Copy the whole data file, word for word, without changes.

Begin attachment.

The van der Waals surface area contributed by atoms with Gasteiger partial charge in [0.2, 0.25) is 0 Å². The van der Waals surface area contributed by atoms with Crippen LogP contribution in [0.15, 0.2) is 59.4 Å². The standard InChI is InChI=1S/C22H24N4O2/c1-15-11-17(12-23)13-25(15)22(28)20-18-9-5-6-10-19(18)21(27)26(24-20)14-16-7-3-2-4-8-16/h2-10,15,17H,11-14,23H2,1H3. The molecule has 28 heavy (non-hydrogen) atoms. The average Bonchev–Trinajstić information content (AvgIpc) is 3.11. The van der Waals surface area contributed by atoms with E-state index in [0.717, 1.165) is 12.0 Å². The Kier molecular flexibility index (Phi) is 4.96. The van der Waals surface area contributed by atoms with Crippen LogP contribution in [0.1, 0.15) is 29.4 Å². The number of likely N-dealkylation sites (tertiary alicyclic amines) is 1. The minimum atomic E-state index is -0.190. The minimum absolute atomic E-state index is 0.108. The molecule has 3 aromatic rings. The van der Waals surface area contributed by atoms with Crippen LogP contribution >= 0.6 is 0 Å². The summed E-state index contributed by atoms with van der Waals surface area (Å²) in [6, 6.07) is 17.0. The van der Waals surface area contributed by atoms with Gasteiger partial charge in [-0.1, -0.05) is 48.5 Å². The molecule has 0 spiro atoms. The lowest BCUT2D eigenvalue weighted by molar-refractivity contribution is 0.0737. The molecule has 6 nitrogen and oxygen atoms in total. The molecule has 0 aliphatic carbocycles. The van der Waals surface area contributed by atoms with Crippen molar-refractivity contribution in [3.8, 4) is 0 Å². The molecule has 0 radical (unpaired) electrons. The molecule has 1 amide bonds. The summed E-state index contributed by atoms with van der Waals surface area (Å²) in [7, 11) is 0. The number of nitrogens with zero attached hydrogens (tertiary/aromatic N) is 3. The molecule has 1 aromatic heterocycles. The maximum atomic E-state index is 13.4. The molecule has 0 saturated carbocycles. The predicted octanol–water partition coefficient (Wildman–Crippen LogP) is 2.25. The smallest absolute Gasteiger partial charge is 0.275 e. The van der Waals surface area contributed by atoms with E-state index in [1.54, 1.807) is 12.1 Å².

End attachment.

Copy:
The van der Waals surface area contributed by atoms with Gasteiger partial charge in [0.2, 0.25) is 0 Å². The van der Waals surface area contributed by atoms with Crippen LogP contribution in [0.15, 0.2) is 59.4 Å². The standard InChI is InChI=1S/C22H24N4O2/c1-15-11-17(12-23)13-25(15)22(28)20-18-9-5-6-10-19(18)21(27)26(24-20)14-16-7-3-2-4-8-16/h2-10,15,17H,11-14,23H2,1H3. The molecule has 28 heavy (non-hydrogen) atoms. The average Bonchev–Trinajstić information content (AvgIpc) is 3.11. The van der Waals surface area contributed by atoms with E-state index in [0.717, 1.165) is 12.0 Å². The Kier molecular flexibility index (Phi) is 4.96. The van der Waals surface area contributed by atoms with Crippen LogP contribution in [0.1, 0.15) is 29.4 Å². The number of likely N-dealkylation sites (tertiary alicyclic amines) is 1. The minimum atomic E-state index is -0.190. The minimum absolute atomic E-state index is 0.108. The molecule has 3 aromatic rings. The van der Waals surface area contributed by atoms with Crippen LogP contribution >= 0.6 is 0 Å². The summed E-state index contributed by atoms with van der Waals surface area (Å²) in [6, 6.07) is 17.0. The van der Waals surface area contributed by atoms with Gasteiger partial charge in [-0.1, -0.05) is 48.5 Å². The molecule has 0 spiro atoms. The lowest BCUT2D eigenvalue weighted by molar-refractivity contribution is 0.0737. The molecule has 6 nitrogen and oxygen atoms in total. The molecule has 0 aliphatic carbocycles. The van der Waals surface area contributed by atoms with Crippen molar-refractivity contribution in [3.8, 4) is 0 Å². The molecule has 0 radical (unpaired) electrons. The molecule has 1 amide bonds. The summed E-state index contributed by atoms with van der Waals surface area (Å²) in [7, 11) is 0. The number of nitrogens with zero attached hydrogens (tertiary/aromatic N) is 3. The molecule has 1 aromatic heterocycles. The maximum atomic E-state index is 13.4. The molecule has 0 saturated carbocycles. The predicted octanol–water partition coefficient (Wildman–Crippen LogP) is 2.25. The smallest absolute Gasteiger partial charge is 0.275 e. The van der Waals surface area contributed by atoms with E-state index in [1.54, 1.807) is 12.1 Å².